Authorities forced swimmers out of the water Thursday at Australia's famous Bondi Beach after a large shark was spotted swimming near its south end. Lifeguards rode jet skis around the shark to try to lead the animal away from the Sydney shore. Once they were successful, they still closed the beach for the day, news.com.au reported. The shark was being tracked by helicopters as it swam further south.
The shark, which was first seen at about 3:30 p.m. local time, was thought to have been attracted to the area by a school of fish. One lifeguard said he didn't know what kind it was but added it was "as big as the jet ski" he was on. The lifeguards ordered everyone out of the ocean, but several surfers reportedly returned after about an hour of waiting.
Ramon Vilanova wasn't one of them. "There were many other surfers there, [but] I just didn't feel it was responsible to be out there after the alarm went off," he told the Australian Broadcasting Corporation. "It was pretty unlucky."
Don't want to add to the general shark hysteria but APPARENTLY THERE HAS BEEN A FREAKIN SHARK SIGHTED AT BONDI OH MY GOD
— Tim Elliott (@TimElliottSMH) August 13, 2015
Shark alarm at Bondi Beach Everyone out of the water ✌️ pic.twitter.com/LxZRVMdbKh
— Matt Vandenberg (@Spartan_MV) August 13, 2015
Shark at Bondi today #meanwhileinAustralia
— Natalie Binns (@hardtochase) August 13, 2015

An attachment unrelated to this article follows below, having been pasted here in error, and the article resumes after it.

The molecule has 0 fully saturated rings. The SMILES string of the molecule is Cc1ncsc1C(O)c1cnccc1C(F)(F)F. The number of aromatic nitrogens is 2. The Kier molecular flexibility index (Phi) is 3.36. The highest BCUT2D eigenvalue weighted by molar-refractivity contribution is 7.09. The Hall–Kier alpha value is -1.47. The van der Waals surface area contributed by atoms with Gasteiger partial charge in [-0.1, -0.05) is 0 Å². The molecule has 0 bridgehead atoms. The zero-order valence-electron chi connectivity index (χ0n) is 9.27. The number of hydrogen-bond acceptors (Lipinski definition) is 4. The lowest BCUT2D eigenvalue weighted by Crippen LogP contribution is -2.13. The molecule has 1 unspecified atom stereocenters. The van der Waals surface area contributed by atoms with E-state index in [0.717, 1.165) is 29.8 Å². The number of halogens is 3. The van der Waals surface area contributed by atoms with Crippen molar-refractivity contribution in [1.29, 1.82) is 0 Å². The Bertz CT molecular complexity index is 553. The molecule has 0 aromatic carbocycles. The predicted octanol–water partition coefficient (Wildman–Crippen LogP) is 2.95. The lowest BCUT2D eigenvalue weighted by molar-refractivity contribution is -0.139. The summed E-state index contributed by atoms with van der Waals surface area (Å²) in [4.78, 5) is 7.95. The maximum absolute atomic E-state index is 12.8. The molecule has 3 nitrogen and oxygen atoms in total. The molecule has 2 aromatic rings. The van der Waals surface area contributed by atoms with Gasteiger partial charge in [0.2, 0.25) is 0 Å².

Australia has been on high alert for the past month after a string of shark attacks off the coast. Former boxer Craig Ison was bitten twice by a great white shark near Evans Head on July 31, and he vowed never to surf again. Days before, a shark killed Tasmanian father Damian Johnson while he was diving for scallops near Lachland Island. In February, Japanese surfer Tadashi Nakahara died after being mauled by a great white shark near Shelley Beach.
The shark attacks have caused a group of surfers to demand a cull, where the government catches and kills sharks in a certain area, the Telegraph reported. Roughly 200 people attended a Monday night meeting to support a cull in New South Wales.
"We've got seven resident white sharks now. They've got names, apparently. The chopper pilot [is] doing the surveillance for us every day," local surfer Don Munro told the World Today. "What price do we put on a human life, you know? To sacrifice only a few, only a few of these animals would put a lot of people's minds at rest."